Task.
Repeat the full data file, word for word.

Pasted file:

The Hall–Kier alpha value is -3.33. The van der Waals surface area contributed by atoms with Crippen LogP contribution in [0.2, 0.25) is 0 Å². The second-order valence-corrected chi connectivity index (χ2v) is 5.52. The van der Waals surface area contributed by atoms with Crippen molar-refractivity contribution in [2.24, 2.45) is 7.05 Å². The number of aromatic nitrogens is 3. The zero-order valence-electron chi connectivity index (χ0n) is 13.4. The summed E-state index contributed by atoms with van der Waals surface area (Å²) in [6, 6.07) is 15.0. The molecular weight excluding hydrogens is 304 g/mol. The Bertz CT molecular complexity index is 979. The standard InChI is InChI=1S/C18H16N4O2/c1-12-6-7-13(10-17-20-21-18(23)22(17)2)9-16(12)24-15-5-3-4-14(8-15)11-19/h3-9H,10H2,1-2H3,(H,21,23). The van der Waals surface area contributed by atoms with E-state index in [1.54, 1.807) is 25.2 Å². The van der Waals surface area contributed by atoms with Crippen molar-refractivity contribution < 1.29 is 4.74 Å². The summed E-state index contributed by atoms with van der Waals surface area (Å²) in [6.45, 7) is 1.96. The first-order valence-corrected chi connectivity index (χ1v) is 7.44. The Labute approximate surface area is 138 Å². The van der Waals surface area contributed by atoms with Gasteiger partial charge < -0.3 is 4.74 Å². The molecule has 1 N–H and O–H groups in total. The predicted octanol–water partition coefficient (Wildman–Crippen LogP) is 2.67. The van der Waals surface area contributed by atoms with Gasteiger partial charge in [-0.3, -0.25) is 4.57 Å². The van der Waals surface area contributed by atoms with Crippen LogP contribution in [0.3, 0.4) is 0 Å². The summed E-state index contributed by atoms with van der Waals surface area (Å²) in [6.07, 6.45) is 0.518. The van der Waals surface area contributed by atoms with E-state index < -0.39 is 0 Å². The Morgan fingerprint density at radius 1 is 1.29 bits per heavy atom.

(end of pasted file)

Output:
The Hall–Kier alpha value is -3.33. The van der Waals surface area contributed by atoms with Crippen LogP contribution in [0.2, 0.25) is 0 Å². The second-order valence-corrected chi connectivity index (χ2v) is 5.52. The van der Waals surface area contributed by atoms with Crippen molar-refractivity contribution in [2.24, 2.45) is 7.05 Å². The number of aromatic nitrogens is 3. The zero-order valence-electron chi connectivity index (χ0n) is 13.4. The summed E-state index contributed by atoms with van der Waals surface area (Å²) in [6, 6.07) is 15.0. The molecular weight excluding hydrogens is 304 g/mol. The Bertz CT molecular complexity index is 979. The standard InChI is InChI=1S/C18H16N4O2/c1-12-6-7-13(10-17-20-21-18(23)22(17)2)9-16(12)24-15-5-3-4-14(8-15)11-19/h3-9H,10H2,1-2H3,(H,21,23). The van der Waals surface area contributed by atoms with E-state index in [1.54, 1.807) is 25.2 Å². The van der Waals surface area contributed by atoms with Crippen molar-refractivity contribution < 1.29 is 4.74 Å². The summed E-state index contributed by atoms with van der Waals surface area (Å²) in [6.45, 7) is 1.96. The first-order valence-corrected chi connectivity index (χ1v) is 7.44. The Labute approximate surface area is 138 Å². The van der Waals surface area contributed by atoms with Gasteiger partial charge < -0.3 is 4.74 Å². The molecule has 1 N–H and O–H groups in total. The predicted octanol–water partition coefficient (Wildman–Crippen LogP) is 2.67. The van der Waals surface area contributed by atoms with Gasteiger partial charge in [-0.3, -0.25) is 4.57 Å². The van der Waals surface area contributed by atoms with Crippen LogP contribution in [0.3, 0.4) is 0 Å². The summed E-state index contributed by atoms with van der Waals surface area (Å²) in [6.07, 6.45) is 0.518. The van der Waals surface area contributed by atoms with E-state index < -0.39 is 0 Å². The Morgan fingerprint density at radius 1 is 1.29 bits per heavy atom.